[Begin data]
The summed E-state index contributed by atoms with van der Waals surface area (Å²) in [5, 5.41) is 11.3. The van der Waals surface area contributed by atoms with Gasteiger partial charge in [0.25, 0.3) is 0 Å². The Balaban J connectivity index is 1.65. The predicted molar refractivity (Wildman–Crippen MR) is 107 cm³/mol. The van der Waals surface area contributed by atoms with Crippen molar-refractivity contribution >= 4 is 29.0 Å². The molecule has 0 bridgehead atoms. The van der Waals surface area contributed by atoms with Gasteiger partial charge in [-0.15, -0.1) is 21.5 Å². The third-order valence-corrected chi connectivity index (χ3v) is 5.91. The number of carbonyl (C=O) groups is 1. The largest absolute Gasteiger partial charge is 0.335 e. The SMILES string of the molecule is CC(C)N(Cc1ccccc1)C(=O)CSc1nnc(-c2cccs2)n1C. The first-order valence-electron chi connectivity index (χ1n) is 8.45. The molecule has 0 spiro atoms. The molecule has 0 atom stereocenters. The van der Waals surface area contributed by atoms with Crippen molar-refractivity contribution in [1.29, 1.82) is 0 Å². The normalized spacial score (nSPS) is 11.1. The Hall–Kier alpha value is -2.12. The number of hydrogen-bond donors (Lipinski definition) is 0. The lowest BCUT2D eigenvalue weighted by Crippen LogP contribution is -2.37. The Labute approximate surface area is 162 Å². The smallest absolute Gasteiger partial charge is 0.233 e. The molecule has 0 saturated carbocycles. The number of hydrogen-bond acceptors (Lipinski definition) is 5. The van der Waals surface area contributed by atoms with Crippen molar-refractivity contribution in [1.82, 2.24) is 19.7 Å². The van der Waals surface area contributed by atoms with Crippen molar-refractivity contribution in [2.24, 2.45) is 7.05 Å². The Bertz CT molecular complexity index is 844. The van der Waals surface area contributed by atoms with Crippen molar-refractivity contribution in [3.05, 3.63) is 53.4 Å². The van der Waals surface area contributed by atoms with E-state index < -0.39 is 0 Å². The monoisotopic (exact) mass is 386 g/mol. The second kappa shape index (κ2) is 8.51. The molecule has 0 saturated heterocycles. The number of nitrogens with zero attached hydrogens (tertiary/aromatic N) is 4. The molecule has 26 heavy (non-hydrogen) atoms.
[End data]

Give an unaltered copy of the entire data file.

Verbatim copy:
The summed E-state index contributed by atoms with van der Waals surface area (Å²) in [5, 5.41) is 11.3. The van der Waals surface area contributed by atoms with Gasteiger partial charge in [0.25, 0.3) is 0 Å². The Balaban J connectivity index is 1.65. The predicted molar refractivity (Wildman–Crippen MR) is 107 cm³/mol. The van der Waals surface area contributed by atoms with Crippen molar-refractivity contribution >= 4 is 29.0 Å². The molecule has 0 bridgehead atoms. The van der Waals surface area contributed by atoms with Gasteiger partial charge in [-0.15, -0.1) is 21.5 Å². The third-order valence-corrected chi connectivity index (χ3v) is 5.91. The number of carbonyl (C=O) groups is 1. The largest absolute Gasteiger partial charge is 0.335 e. The SMILES string of the molecule is CC(C)N(Cc1ccccc1)C(=O)CSc1nnc(-c2cccs2)n1C. The first-order valence-electron chi connectivity index (χ1n) is 8.45. The molecule has 0 spiro atoms. The molecule has 0 atom stereocenters. The van der Waals surface area contributed by atoms with Crippen molar-refractivity contribution in [1.29, 1.82) is 0 Å². The normalized spacial score (nSPS) is 11.1. The Hall–Kier alpha value is -2.12. The number of hydrogen-bond donors (Lipinski definition) is 0. The lowest BCUT2D eigenvalue weighted by Crippen LogP contribution is -2.37. The Labute approximate surface area is 162 Å². The smallest absolute Gasteiger partial charge is 0.233 e. The molecule has 0 saturated carbocycles. The number of hydrogen-bond acceptors (Lipinski definition) is 5. The van der Waals surface area contributed by atoms with Crippen molar-refractivity contribution in [1.82, 2.24) is 19.7 Å². The van der Waals surface area contributed by atoms with Crippen molar-refractivity contribution in [2.24, 2.45) is 7.05 Å². The Bertz CT molecular complexity index is 844. The van der Waals surface area contributed by atoms with Crippen molar-refractivity contribution in [3.05, 3.63) is 53.4 Å². The van der Waals surface area contributed by atoms with E-state index < -0.39 is 0 Å². The monoisotopic (exact) mass is 386 g/mol. The second kappa shape index (κ2) is 8.51. The molecule has 0 saturated heterocycles. The number of nitrogens with zero attached hydrogens (tertiary/aromatic N) is 4. The molecule has 26 heavy (non-hydrogen) atoms.